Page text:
Found 3 comments on HN
chb · 2018-01-18 · Original thread
Given the tone of so many of these reviews, I can't tell if the first reviewer ("Obi Wan") is being serious/delusional or if s/he's using the pagination of the text to subtly(?) mock the other reviewers. https://www.amazon.com/Million-Random-Digits-Normal-Deviates...
danbruc · 2014-10-28 · Original thread
Glad you asked - we have a book [1][2] for this, at least up to 405.5 KiB.

[1] http://en.wikipedia.org/wiki/A_Million_Random_Digits_with_10...

[2] http://www.amazon.com/Million-Random-Digits-Normal-Deviates/...

gmazzola · 2009-04-20 · Original thread
I'm sorry if this response is off-topic, but your last question piqued my curiosity so I would like to answer it.

There is an authoritative source of random numbers. In 1955, The RAND Corporation (a Cold War-era think tank) published a wonderful book entitled "A Million Random Digits with 100,000 Normal Deviates". Amazon.com has a copy of it, including some amusing reviews: http://www.amazon.com/Million-Random-Digits-Normal-Deviates/... .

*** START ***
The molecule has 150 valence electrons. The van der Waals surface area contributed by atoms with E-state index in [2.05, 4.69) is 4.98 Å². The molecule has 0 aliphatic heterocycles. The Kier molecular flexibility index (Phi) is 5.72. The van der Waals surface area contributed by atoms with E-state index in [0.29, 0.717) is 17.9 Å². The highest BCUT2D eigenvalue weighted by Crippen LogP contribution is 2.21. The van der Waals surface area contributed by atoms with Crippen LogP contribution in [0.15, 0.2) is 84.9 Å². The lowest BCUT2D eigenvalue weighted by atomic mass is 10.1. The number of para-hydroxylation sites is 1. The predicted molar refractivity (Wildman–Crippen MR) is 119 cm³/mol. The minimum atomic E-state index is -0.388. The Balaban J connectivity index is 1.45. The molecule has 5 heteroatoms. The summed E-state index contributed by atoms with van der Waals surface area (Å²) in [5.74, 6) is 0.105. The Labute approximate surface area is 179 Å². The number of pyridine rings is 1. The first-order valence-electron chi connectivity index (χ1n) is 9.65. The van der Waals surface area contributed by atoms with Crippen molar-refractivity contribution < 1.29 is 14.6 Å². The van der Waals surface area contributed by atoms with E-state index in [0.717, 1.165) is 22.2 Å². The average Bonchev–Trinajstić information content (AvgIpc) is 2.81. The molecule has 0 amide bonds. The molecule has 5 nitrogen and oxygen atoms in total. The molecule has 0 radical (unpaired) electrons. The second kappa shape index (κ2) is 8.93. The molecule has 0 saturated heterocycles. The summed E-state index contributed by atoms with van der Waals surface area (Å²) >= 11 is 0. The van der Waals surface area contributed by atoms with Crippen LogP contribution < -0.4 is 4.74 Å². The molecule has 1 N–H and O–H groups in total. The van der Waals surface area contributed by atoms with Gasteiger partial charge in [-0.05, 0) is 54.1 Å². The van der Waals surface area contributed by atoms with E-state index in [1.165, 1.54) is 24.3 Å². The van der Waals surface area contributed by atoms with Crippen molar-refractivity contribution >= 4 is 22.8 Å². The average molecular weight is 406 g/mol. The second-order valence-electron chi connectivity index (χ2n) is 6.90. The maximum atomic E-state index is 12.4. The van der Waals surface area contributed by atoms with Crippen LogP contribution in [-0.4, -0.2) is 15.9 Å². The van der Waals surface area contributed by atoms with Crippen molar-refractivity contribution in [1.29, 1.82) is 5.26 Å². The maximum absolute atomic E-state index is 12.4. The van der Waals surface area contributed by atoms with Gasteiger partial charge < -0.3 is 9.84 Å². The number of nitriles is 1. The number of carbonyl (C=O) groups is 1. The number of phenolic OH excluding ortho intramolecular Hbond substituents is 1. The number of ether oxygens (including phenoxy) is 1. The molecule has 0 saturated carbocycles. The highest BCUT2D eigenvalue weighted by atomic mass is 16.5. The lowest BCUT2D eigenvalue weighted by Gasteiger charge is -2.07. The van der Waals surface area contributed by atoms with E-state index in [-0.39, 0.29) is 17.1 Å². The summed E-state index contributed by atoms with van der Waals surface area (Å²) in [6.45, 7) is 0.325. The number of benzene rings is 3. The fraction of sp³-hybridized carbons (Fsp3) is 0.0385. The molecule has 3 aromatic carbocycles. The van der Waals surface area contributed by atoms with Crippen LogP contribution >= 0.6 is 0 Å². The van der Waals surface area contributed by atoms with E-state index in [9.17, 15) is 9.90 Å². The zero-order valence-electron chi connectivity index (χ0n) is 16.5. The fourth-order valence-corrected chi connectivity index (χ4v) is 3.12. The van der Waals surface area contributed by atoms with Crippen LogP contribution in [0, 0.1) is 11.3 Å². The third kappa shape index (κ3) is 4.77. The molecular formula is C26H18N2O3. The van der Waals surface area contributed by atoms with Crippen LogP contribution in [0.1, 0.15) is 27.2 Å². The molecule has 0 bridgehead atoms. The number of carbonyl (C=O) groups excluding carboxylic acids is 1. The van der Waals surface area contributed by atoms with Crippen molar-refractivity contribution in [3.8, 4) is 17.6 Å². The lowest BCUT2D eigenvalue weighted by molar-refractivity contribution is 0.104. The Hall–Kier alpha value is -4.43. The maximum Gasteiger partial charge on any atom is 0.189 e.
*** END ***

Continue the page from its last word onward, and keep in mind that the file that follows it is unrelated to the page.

For a good source of truly random numbers accessible from an API, I personally use http://random.org . They use atmospheric noise to create random numbers, which ultimately boils down to the true randomness that is Quantum Mechanics. It's not suitable for high-security applications -- I could do some network trickery and redirect your API request to my server that always returns 1.0 -- but it's better than the PRNGs on modern computers.

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